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Macro Roundup (Sep 18)
Sep 18,2020 08:49CST
data analysis
Source:SMM
Having ridden a short-covering rally sharply higher after the Federal Reserve left interest rates on hold, the US dollar erased virtually all of those gains on Thursday as markets digested the US central bank’s policy statement.

SHANGHAI, Sep 18 (SMM) — This is a roundup of global macroeconomic news last night and what is expected today.

 

Having ridden a short-covering rally sharply higher after the Federal Reserve left interest rates on hold, the US dollar erased virtually all of those gains on Thursday as markets digested the US central bank’s policy statement.

Against a basket of its rivals, the dollar index rose about 0.32% to trade at 93.493 before erasing most of its gains to trade nearly flat on the day at 93.22. It fell to more than two-year lows below 92 earlier this month.

 

Gold prices fell on Thursday to the lowest in more than a week, after the US Federal Reserve dashed investors’ hopes for more stimulus to support the coronvirus-hit economy.

The Fed pledged to keep rates pinned near zero levels until inflation was on track to “moderately exceed” its 2% inflation target “for some time”. And it also stated that it expected a faster economic recovery than previously forecast, with unemployment falling more quickly than it had expected in June.

 

Oil prices rose about 2% on Thursday, turning positive as OPEC and its allies said the producer group would crack down on countries that failed to comply with output cuts and planned to hold an extraordinary meeting in October if oil markets weaken further.

 

On Wall Street, during Thursday’s regular trading session, the S&P 500 declined 0.8% for its biggest drop in a week. The Dow dipped 130 points, snapping a four-day winning streak. The tech-heavy Nasdaq Composite fell 1.3% and briefly dipped back into correction territory, down 10% from its record high.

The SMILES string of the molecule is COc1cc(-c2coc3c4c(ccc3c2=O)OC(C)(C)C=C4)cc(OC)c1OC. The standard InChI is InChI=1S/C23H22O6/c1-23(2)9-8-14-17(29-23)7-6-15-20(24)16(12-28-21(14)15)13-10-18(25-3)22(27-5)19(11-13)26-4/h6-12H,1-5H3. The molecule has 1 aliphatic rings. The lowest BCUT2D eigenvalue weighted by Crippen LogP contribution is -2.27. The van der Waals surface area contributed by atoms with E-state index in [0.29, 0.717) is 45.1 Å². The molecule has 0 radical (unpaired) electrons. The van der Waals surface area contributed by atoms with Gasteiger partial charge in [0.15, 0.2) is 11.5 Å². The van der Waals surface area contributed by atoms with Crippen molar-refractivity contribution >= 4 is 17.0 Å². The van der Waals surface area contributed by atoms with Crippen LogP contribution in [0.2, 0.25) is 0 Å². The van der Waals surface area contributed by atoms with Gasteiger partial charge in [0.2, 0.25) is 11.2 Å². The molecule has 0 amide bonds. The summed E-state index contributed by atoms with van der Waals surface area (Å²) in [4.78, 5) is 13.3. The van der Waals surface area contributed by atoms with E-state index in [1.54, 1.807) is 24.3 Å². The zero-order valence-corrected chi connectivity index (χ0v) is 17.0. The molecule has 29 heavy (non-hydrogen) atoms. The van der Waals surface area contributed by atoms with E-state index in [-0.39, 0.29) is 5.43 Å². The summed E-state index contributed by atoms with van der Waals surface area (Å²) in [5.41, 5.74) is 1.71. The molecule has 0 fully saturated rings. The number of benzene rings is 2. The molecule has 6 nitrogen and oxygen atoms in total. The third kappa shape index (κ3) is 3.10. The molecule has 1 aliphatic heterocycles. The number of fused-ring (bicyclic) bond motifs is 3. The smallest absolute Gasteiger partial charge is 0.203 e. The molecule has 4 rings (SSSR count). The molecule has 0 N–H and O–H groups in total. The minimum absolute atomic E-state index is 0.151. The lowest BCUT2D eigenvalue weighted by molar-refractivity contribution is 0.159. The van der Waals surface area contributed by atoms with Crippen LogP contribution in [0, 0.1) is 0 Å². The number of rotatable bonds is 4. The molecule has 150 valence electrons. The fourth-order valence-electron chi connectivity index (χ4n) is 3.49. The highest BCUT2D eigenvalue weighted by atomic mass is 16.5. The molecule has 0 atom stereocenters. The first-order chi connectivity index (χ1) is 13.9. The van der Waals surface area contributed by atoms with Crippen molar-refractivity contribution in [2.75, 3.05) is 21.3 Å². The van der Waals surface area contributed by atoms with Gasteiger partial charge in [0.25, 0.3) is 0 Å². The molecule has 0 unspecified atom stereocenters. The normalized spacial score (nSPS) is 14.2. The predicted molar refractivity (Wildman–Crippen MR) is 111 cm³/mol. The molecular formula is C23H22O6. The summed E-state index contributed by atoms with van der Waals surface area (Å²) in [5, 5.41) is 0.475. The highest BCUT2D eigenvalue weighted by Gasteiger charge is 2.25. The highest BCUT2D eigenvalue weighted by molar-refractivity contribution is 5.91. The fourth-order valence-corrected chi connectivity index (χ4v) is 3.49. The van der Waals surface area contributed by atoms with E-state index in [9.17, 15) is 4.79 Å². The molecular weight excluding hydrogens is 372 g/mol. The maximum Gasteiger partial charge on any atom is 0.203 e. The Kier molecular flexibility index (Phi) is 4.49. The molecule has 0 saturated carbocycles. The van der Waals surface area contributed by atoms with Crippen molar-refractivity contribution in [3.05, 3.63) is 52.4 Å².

The US Labor Department’s report showed the number of Americans filing new claims for unemployment benefits fell last week, but remained at extremely high levels as the labor market recovery shifts into low gear and consumer spending cools.

Filings totaled 860,000 for the week ended Sept. 12, the Labor Department reported Thursday.

 

Investors remained on edge about the outlook on further coronavirus stimulus as well as the timing of a viable vaccine.

Republicans and Democrats are still struggling to agree on how much aid to continue to provide in a follow-up bill to the previous $2 trillion package. President Donald Trump said Wednesday he liked “the larger numbers,” urging GOP lawmakers to go for a bigger coronavirus stimulus, but his comments left Republicans skeptical.

Meanwhile, the path to a Covid-19 vaccine, which is critical to the economic recovery, still seems unclear. Health officials said vaccinations would be in limited quantities this year and not widely distributed for six to nine months.

 

The Bank of England on Thursday left interest rates unchanged and maintained its current level of asset purchases, but warned that the outlook for the economy remains “unusually uncertain.”

The Bank also revealed that the Monetary Policy Committee had been briefed on plans to explore how a negative bank rate could be implemented effectively, meaning the BOE is now openly considering how to use negative interest rates.

 

Euro zone’s adjusted current account for July, US second-quarter current account and University of Michigan's Consumer sentiment index for September are set for release today.

Macroeconomics

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